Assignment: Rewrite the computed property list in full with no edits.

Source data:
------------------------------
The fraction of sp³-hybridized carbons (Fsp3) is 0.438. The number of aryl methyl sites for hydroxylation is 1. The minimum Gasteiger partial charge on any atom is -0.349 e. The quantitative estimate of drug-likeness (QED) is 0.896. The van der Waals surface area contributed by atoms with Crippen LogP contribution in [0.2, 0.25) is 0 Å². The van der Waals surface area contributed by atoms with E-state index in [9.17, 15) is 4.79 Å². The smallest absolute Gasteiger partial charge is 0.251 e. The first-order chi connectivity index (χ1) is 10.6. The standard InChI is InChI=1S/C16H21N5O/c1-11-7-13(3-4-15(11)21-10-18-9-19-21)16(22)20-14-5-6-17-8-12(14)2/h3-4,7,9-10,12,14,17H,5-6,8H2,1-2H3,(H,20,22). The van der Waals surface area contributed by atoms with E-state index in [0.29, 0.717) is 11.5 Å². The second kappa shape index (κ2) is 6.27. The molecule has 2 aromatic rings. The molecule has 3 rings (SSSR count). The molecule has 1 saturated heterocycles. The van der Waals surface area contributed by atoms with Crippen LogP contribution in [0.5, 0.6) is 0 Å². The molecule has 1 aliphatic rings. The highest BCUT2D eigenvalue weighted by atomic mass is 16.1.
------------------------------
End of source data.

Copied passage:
The fraction of sp³-hybridized carbons (Fsp3) is 0.438. The number of aryl methyl sites for hydroxylation is 1. The minimum Gasteiger partial charge on any atom is -0.349 e. The quantitative estimate of drug-likeness (QED) is 0.896. The van der Waals surface area contributed by atoms with Crippen LogP contribution in [0.2, 0.25) is 0 Å². The van der Waals surface area contributed by atoms with E-state index in [9.17, 15) is 4.79 Å². The smallest absolute Gasteiger partial charge is 0.251 e. The first-order chi connectivity index (χ1) is 10.6. The standard InChI is InChI=1S/C16H21N5O/c1-11-7-13(3-4-15(11)21-10-18-9-19-21)16(22)20-14-5-6-17-8-12(14)2/h3-4,7,9-10,12,14,17H,5-6,8H2,1-2H3,(H,20,22). The van der Waals surface area contributed by atoms with E-state index in [0.29, 0.717) is 11.5 Å². The second kappa shape index (κ2) is 6.27. The molecule has 2 aromatic rings. The molecule has 3 rings (SSSR count). The molecule has 1 saturated heterocycles. The van der Waals surface area contributed by atoms with Crippen LogP contribution in [0.5, 0.6) is 0 Å². The molecule has 1 aliphatic rings. The highest BCUT2D eigenvalue weighted by atomic mass is 16.1.